It favors those who are willing to make the effort to download a voice program and join a Teamspeak, if only to listen in to leader commands, as taxis are first offered by voice to those gathered in the channels.

It favors those who are ballsy and persistent, observant and determined enough to read guild member rosters and note down the names of leaders and those who commonly taxi into instances and pretty much blindly /join and wiggle their way into the instance, as long as checking on Teamspeak reveals that an attempt is going on.

It favors those who are dedicated and driven and -crazy- enough to sit around for an hour spamming right-click on a party member’s portrait, clicking “Join party member in X zone” repeatedly, for a chance of merely participating in non-guaranteed discovery attempts at the correct tactics and strategy, leading up to a potential world first. Loot is not at all guaranteed, but potential fame and glory.

It’s produced quite a number of indignant complaints from those who feel excluded, since they don’t have sufficient time for such madness, or can’t be arsed to go through all that kind of trouble for a non-100% chance at good loot.

You may be surprised, but after some thinking it over, I am more or less okay with this particular sort of exclusion in this particular set of circumstances.

Me, the champion of being philosophically inclusive.

I think, in the end, everything seems to be about tradeoffs. We exclude one group of people, at the cost of another group that don’t meet some set of criteria.

We endure mind-numbing wait time for the potential memories and social connections we build through people being bored out of their skulls.

Deathrifyerr Cobalt team synced /rank on an unsuspecting Crimson.

Deathrifyerr’s Cobalt team synced /rank on an unsuspecting Crimson.

But maybe only a hundred people (and probably less since a good percentage may be AFK) got to enjoy such socializing, compared to how many people playing Guild Wars 2 at any one time?

Is it fair to cater to the needs of the few as compared to the needs of the many?

Should we be concerned about being fair? Or making sure that there’s something for everyone?

In this particular case anyway, it’s probably a temporary state of affairs.

The TTS leaders (and probably a decent amount of its members) share and espouse a very similar sort of inclusive philosophy as I do.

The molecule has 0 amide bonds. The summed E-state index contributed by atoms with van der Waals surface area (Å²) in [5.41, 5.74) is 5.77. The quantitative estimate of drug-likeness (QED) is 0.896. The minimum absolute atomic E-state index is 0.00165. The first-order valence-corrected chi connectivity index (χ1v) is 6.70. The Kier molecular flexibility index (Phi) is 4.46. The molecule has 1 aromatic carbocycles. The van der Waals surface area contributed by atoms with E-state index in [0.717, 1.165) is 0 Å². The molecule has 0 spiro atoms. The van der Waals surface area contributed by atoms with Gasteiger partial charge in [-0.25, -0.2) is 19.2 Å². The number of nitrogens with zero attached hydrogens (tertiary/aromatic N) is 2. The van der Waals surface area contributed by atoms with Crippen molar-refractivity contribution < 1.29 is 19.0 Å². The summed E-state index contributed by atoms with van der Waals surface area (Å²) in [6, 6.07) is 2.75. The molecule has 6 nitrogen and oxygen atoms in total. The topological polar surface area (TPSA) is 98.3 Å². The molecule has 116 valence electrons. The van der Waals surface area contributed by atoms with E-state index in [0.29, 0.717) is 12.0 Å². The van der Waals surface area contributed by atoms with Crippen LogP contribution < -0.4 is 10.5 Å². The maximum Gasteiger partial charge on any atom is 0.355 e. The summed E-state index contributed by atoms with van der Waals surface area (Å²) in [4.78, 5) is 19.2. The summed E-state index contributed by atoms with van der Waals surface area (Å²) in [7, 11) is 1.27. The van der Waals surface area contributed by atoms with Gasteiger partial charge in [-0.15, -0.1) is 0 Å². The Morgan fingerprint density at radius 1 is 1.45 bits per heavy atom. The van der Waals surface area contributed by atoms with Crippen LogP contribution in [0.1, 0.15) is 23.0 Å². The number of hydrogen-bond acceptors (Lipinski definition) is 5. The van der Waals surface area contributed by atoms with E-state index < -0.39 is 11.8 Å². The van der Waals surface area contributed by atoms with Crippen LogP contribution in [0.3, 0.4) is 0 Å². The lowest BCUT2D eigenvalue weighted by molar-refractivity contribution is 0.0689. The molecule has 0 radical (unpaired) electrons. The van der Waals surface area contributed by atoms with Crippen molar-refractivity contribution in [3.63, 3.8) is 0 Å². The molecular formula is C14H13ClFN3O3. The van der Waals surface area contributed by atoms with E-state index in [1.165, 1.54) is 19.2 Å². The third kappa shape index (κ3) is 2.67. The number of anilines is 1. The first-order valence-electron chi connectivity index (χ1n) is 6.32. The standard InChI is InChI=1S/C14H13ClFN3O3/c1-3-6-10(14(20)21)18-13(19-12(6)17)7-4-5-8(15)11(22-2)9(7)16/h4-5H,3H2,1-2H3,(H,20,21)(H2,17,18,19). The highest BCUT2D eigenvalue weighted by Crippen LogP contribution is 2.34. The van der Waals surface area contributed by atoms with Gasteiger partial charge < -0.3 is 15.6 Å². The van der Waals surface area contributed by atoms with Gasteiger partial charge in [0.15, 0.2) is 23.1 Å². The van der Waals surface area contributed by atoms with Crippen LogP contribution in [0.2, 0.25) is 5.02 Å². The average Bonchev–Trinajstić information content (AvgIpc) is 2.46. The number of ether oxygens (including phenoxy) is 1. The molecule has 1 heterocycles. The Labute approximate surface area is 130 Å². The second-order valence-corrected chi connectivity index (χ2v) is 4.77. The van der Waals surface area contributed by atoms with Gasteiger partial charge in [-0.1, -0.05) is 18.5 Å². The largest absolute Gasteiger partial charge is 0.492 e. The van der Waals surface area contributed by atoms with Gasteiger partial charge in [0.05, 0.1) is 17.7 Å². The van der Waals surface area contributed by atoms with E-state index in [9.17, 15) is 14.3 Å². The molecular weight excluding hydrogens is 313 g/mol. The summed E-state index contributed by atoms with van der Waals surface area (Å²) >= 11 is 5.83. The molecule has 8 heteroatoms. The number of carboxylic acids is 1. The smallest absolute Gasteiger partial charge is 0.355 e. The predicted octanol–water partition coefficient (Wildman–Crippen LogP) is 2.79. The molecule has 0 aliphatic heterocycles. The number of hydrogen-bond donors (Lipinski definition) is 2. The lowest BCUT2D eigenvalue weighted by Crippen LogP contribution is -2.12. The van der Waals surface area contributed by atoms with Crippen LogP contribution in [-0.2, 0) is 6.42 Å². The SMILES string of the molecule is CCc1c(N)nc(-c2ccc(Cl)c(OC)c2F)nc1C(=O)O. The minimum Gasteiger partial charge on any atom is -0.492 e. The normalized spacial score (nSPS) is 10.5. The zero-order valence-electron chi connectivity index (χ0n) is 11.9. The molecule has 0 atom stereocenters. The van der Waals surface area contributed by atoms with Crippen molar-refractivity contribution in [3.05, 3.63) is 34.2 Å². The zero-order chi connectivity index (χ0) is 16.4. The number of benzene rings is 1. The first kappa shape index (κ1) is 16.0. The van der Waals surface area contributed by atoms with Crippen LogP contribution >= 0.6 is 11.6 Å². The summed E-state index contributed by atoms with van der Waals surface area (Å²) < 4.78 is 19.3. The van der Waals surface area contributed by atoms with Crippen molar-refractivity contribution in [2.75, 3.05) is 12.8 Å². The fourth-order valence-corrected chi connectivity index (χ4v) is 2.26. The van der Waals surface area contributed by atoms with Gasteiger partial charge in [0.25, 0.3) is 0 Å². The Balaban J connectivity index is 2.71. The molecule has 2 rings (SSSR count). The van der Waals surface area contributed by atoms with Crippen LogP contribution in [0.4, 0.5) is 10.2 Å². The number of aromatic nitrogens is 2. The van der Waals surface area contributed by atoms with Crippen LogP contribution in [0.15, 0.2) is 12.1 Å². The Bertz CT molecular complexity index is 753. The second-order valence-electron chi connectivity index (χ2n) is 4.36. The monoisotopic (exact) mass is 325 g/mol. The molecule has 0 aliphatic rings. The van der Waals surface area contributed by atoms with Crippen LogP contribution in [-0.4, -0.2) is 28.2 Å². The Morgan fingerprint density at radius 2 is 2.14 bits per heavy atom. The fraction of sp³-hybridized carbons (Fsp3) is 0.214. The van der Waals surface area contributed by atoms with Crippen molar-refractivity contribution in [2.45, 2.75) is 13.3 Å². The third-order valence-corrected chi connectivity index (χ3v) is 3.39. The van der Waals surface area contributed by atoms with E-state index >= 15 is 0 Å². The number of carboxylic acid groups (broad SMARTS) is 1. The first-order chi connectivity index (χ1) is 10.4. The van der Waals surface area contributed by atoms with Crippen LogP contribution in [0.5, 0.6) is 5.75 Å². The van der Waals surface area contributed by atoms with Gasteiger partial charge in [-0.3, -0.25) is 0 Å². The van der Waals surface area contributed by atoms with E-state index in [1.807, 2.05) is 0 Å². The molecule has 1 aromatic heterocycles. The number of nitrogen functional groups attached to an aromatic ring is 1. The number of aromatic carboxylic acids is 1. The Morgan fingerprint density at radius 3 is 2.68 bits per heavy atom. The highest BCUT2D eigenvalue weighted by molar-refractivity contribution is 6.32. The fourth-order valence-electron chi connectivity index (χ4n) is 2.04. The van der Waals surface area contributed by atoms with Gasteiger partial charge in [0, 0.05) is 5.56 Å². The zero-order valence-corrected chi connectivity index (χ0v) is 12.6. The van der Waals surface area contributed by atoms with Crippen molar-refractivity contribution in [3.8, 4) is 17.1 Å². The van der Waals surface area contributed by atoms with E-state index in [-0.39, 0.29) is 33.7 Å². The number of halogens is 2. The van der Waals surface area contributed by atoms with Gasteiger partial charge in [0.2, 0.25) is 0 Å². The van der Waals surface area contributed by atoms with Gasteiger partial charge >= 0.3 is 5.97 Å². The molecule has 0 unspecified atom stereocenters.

The jungle wurm is in a “discovery of strategy” phase, not an “on farm” phase. There’s insufficient leadership to spread out to create multiple overflows, as was promptly done once an effective strategy to down Tequatl was found. Then information spread out and disseminated as experienced leaders and members felt confident enough to teach the strategy to others.

It’s most likely the case that the same will happen with the jungle wurm once some optimal strategies have been found. More space will open up. Anyone who wants to attempt the bosses will be invited and taught, as long as they open their mouths and ask, and even those who randomly stumble into the boss being taken down by the group will get a chance.

The danger, of course, is when designers tweak up the challenge to a level where only certain groups have sufficient stats or builds or reactions (or whatever form of player or character ability) and other groups simply don’t, regardless of how much teaching and training and information dissemination is done.

The automatic response of players optimizing for the best solution is, naturally, exclusion of players who don’t meet those criteria.

You may ask, why do I feel that this is such “a danger” given that I have accepted that -some- kind of exclusion is likely to happen, no matter what kind of raid variant is designed?

Well, part of it is naturally self-centered. I personally have a better shot of seeing raids completed in a TTS-style organization than your typical raid organization. They match my on-again, off-again type of scheduling. I like that I can just jump in when I have the time to one of the scheduled raids, and as long as there’s space in the overflow, I get a spot.